The Omicron variant is causing the virus to spread fast, and experts say that could speed up the timeline for COVID-19 to shift from a major health crisis to something we live with on a regular basis.
The concept is known as “endemicity,” and it refers to a time when a circulating virus no longer has the steep waves of outbreaks that hammer hospital capacity and force society to adapt, according to doctors. Instead, an endemic virus continues to circulate through our population — but in a way we can handle, like the flu.
“COVID won’t leave this planet. This thing is here to stay for a prolonged period of time,” said Dr. Peter Jüni, scientific director of Ontario’s COVID-19 Science Advisory Table.
“It’s here to stay, but with us developing more and more immunity, it will become more and more manageable over time.”
Here’s what we know about how — and when — COVID will become more manageable.
How do we know when the virus is endemic?
COVID’s shift into endemicity won’t be like flipping a switch, Jüni said. Rather, there “will be a transition phase.”
As Canadians await that transition phase, there are some signals of endemicity we can watch for, according to infectious disease specialist Dr. Gerald Evans.
“It won’t be a black-and-white thing, but what we’re going to see is…that these pandemic waves tend to disappear,” Evans said.
“We don’t see these large, huge rises in cases in the population, and instead we just see some activity, which may be seasonal.”
If there aren’t large swaths of hospitalizations and deaths when cases do rise, that’s another sign of endemicity, Evans said. That means the health-care system would be able to handle the outbreaks and provide adequate care to the Canadians who are impacted.
“We will see some infectious waves going on. These waves should not be likely…to overwhelm the health-care system,” Jüni said.
“That’s the most important part.”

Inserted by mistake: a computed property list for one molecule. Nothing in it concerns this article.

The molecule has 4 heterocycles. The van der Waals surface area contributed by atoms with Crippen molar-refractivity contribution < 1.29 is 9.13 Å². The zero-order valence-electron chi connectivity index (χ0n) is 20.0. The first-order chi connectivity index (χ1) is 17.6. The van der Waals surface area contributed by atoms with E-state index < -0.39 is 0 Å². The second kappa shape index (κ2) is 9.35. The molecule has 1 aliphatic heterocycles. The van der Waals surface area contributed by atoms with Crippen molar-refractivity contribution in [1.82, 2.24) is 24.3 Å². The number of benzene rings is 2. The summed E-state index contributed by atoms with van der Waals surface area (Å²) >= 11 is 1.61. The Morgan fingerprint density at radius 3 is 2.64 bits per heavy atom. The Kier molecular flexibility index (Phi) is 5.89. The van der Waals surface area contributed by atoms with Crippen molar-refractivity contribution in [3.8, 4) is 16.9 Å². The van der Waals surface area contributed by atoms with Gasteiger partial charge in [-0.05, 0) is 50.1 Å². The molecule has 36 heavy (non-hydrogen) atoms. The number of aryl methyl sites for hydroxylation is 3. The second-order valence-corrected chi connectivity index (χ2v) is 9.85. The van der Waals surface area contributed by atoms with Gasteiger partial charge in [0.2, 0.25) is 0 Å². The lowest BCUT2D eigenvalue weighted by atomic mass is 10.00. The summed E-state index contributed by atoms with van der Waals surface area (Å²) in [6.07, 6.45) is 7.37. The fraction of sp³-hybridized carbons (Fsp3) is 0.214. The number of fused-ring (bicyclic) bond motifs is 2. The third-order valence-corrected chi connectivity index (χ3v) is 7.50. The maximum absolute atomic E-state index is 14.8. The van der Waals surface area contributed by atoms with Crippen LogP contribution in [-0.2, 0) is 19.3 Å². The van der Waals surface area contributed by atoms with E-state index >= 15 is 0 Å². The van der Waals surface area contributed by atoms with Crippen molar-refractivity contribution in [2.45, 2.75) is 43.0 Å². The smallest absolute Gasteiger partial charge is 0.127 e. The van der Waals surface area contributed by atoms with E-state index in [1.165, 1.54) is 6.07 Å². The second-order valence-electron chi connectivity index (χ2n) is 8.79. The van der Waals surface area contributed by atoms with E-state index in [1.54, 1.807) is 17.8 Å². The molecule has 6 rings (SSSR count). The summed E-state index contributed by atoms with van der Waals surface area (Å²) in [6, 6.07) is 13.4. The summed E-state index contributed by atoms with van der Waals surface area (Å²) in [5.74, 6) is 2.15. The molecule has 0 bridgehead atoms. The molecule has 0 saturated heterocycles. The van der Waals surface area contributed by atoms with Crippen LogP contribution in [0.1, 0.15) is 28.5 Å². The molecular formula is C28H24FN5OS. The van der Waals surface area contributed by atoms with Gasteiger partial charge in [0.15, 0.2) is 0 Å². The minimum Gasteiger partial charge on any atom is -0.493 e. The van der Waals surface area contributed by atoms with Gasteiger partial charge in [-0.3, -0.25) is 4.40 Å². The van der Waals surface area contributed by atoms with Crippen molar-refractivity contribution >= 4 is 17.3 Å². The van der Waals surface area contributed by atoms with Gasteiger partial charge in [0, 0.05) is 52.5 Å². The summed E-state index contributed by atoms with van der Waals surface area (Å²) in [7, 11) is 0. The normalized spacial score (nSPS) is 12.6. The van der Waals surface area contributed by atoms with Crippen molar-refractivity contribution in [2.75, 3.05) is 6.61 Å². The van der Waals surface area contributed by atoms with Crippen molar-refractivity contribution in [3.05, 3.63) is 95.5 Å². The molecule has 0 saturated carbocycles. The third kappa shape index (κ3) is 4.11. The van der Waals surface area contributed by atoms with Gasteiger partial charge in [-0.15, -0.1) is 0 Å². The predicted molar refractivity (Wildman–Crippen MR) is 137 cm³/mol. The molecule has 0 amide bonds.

Endemicity is achieved in a variety of ways, but overall, a virus is considered endemic when “enough of the population has immunity that we see (a) moderation in numbers of cases,” said Dr. Matthew Miller, assistant dean at McMaster University’s department of biochemistry and biomedical sciences.
Why is Omicron helpful for endemicity?
Endemicity occurs when there are “fewer and fewer” of what Miller called “naïve individuals” — meaning people who haven’t been exposed to a virus — and, as a result of that, there is “lower virulence,” which means the virus is less severe.
That means the rampant transmissibility of Omicron could have an upside.
“After this wave, nearly everybody will have experienced some sort of exposition to the virus and therefore will have developed some sort of immunity — that’s what is changing,” said Jüni.
Omicron is especially good at conferring that immunity for two reasons, according to Dr. Evans. First, it’s very, very transmissible.
“It transmits incredibly easily,” Evans said.
That means it can “outcompete the other viruses,” like the more-deadly Delta strain. By replicating much faster in a host, Omicron gives people a more mild strain of COVID while conferring some measure of immunity against the more dangerous strains, according to Evans.